- - Tuesday, September 4, 2018

Five months into the Obama administration, the Environmental Protection Agency was supposed to complete a study looking at ethanol’s effect on American air quality.

More than eight years later, the agency is finally showing some work. In their new, 145-page report, “Biofuels and the Environment: The Second Triennial Report to Congress,” the EPA repeatedly acknowledges that the Renewable Fuel Standard (RFS) — the federal law that requires the blending of ethanol with gasoline supplies each year — has done harm to water, soil and air quality.

The National Wildlife Federation (NWF) indicates the June report documents millions of acres of wildlife habitat lost to ethanol crop production and increased nutrient pollution in waterways and air emissions. They also say the report supports their belief that the unintended consequences of replacing gas with ethanol are making things much worse.

The RFS is having negative consequences to a wide variety of environmental indicators, according to David DeGennaro, a policy expert at NWF. “The report is a red flag warning that we need to reconsider the mandate’s scope and its focus on first-generation fuels made from food crops,” he said.

The years-long reporting delay came into the spotlight last year when Sen. John Barrasso, Wyoming Republican and chairman of the Senate Environment and Public Works Committee, sent a letter to then-EPA Administrator Scott Pruitt urging him to comply with federal law and complete the report. His letter came just days after the EPA issued new requirements for the blending of ethanol with gasoline, largely siding with the biofuels industry and rebuffing critics — including Mr. Barrasso — who argued the ethanol mandate should be reduced dramatically.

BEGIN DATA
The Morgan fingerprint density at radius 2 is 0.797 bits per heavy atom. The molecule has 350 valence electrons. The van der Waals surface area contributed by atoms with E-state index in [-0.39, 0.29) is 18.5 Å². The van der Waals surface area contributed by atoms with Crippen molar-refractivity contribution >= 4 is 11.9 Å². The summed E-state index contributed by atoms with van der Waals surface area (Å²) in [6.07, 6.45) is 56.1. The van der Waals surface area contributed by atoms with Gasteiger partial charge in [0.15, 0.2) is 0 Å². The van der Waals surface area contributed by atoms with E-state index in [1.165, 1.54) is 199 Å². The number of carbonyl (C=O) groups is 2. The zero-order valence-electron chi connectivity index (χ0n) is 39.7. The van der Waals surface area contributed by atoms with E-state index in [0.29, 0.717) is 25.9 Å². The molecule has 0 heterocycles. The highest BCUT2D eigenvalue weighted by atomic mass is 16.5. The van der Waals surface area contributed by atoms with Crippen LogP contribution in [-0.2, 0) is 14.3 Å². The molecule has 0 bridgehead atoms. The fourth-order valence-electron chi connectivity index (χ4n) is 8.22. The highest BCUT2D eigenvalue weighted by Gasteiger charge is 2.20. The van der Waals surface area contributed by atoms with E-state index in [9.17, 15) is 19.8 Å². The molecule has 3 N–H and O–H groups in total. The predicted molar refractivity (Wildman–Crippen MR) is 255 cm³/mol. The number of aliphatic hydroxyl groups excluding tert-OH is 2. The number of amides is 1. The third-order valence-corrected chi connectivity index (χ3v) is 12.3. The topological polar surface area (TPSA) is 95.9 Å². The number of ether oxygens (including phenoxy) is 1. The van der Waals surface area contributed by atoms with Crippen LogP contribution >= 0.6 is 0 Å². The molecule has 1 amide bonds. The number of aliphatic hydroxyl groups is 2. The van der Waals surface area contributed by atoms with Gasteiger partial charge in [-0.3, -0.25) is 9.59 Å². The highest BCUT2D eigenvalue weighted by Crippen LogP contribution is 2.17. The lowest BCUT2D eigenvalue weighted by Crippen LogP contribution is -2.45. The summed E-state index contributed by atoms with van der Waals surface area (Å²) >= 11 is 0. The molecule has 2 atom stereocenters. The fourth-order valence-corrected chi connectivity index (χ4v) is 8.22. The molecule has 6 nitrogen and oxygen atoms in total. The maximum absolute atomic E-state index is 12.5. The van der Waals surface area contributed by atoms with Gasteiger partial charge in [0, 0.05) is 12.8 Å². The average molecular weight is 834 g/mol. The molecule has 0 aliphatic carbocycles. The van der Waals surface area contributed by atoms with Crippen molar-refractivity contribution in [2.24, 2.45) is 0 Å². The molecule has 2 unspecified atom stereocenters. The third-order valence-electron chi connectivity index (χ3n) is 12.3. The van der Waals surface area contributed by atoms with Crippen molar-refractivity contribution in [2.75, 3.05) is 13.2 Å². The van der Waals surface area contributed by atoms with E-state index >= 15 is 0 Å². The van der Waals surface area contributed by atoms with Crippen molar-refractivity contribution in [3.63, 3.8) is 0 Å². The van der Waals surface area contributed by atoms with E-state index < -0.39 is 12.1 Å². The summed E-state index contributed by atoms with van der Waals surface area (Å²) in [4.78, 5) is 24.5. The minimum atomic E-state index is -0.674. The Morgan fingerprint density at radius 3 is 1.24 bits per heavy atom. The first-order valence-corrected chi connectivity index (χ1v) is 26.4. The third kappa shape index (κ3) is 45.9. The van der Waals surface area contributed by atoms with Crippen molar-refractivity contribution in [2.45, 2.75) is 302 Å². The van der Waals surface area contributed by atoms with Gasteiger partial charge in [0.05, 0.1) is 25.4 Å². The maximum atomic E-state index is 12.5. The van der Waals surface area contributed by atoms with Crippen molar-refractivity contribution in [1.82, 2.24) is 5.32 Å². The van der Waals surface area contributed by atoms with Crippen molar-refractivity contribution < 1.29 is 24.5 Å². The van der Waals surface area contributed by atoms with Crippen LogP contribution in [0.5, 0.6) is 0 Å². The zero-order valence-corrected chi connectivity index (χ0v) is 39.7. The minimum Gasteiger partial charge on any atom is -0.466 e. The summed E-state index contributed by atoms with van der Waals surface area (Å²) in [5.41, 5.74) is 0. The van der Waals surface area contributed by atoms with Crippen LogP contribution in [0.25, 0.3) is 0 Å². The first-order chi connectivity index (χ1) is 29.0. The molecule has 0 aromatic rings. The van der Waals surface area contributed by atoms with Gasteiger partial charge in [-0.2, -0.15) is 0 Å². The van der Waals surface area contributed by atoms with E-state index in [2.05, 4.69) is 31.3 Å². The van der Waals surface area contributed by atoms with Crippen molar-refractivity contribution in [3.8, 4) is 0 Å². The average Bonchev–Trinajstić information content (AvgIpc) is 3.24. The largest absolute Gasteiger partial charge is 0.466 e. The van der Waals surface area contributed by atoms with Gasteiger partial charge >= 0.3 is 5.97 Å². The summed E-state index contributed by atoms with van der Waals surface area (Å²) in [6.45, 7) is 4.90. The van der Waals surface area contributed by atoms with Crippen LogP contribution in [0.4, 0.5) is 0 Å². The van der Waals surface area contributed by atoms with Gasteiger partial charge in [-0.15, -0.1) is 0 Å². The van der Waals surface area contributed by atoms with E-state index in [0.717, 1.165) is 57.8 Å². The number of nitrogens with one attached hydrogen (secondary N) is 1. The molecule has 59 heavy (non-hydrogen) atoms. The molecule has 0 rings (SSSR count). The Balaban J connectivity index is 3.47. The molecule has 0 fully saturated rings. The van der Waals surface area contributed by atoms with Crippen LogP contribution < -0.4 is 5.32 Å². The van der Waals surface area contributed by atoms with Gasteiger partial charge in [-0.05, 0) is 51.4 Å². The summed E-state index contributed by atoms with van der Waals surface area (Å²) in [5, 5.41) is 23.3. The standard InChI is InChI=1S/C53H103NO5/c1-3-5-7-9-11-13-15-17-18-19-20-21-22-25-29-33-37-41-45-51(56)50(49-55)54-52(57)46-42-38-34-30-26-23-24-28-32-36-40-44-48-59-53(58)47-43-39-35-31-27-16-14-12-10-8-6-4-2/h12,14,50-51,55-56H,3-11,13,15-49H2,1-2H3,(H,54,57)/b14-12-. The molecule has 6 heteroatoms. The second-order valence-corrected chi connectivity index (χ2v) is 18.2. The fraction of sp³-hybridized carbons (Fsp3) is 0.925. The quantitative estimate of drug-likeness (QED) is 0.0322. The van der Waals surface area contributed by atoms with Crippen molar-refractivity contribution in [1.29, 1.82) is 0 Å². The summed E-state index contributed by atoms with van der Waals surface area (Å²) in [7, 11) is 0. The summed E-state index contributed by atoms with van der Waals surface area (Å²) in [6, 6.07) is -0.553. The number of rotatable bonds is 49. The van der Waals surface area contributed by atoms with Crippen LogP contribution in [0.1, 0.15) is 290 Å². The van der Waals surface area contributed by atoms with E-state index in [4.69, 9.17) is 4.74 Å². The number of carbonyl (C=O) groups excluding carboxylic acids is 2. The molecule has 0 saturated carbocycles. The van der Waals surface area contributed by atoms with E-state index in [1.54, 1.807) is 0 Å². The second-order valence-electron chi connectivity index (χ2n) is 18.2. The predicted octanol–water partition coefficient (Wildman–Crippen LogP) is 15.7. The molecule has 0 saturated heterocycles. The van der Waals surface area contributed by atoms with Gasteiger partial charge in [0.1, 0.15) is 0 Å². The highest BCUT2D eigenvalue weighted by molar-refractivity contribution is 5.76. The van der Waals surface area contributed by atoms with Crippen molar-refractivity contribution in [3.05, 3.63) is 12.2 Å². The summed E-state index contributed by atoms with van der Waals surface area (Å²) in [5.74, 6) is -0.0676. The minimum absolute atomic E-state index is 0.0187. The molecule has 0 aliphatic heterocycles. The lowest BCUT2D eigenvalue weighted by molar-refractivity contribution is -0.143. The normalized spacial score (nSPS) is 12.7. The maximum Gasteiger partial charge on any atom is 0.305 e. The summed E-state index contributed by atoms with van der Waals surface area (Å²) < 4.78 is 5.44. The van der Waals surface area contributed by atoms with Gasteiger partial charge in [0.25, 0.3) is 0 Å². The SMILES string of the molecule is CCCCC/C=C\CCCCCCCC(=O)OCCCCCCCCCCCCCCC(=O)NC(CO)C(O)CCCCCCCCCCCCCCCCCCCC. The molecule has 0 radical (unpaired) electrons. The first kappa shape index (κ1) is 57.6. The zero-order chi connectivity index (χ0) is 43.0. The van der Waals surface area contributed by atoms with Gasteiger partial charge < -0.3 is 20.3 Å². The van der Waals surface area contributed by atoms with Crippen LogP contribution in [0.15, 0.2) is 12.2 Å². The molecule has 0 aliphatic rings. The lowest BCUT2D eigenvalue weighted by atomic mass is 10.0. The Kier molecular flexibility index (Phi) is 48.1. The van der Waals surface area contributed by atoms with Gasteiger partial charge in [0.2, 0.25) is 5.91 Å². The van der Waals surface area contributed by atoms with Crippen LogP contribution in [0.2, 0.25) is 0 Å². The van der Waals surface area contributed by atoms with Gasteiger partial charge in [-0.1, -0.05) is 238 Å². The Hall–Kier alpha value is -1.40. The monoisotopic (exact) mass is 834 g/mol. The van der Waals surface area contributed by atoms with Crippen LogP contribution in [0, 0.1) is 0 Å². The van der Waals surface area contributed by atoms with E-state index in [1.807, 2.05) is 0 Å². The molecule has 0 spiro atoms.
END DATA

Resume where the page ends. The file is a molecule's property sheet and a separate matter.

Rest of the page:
“A growing body of independent academic research has also documented the RFS’ impacts on air, water and land quality, wildlife habitat, and other sensitive ecosystems,” the senator wrote. “EPA cannot ignore the will of Congress and the requirements of the Clean Air Act” by not completing the report.

The study is supposed to be completed every three years, but the EPA had issued it only once before, in 2011. The separate air quality study was due to be completed by May 19, 2009.

The two studies are just one part of a much broader fight that’s now become an intraparty war between Republicans. President Trump has been an outspoken supporter of the RFS, a position shared by Sen. Chuck Grassley, Iowa Republican, and other members of the GOP from states that have benefited greatly from the domestic ethanol sector.

On the other side, Mr. Barrasso, Texas Sen. Ted Cruz, and others have pressured the administration to slash the RFS, arguing, among other things, that it has an adverse impact on the oil and gas industry.

In his letter, Mr. Barrasso didn’t explicitly cite air quality concerns as a potential reason why the RFS should be reduced. But it’s clear that a study showing biofuels have a negative impact on air provides serious ammunition for his side of the debate.

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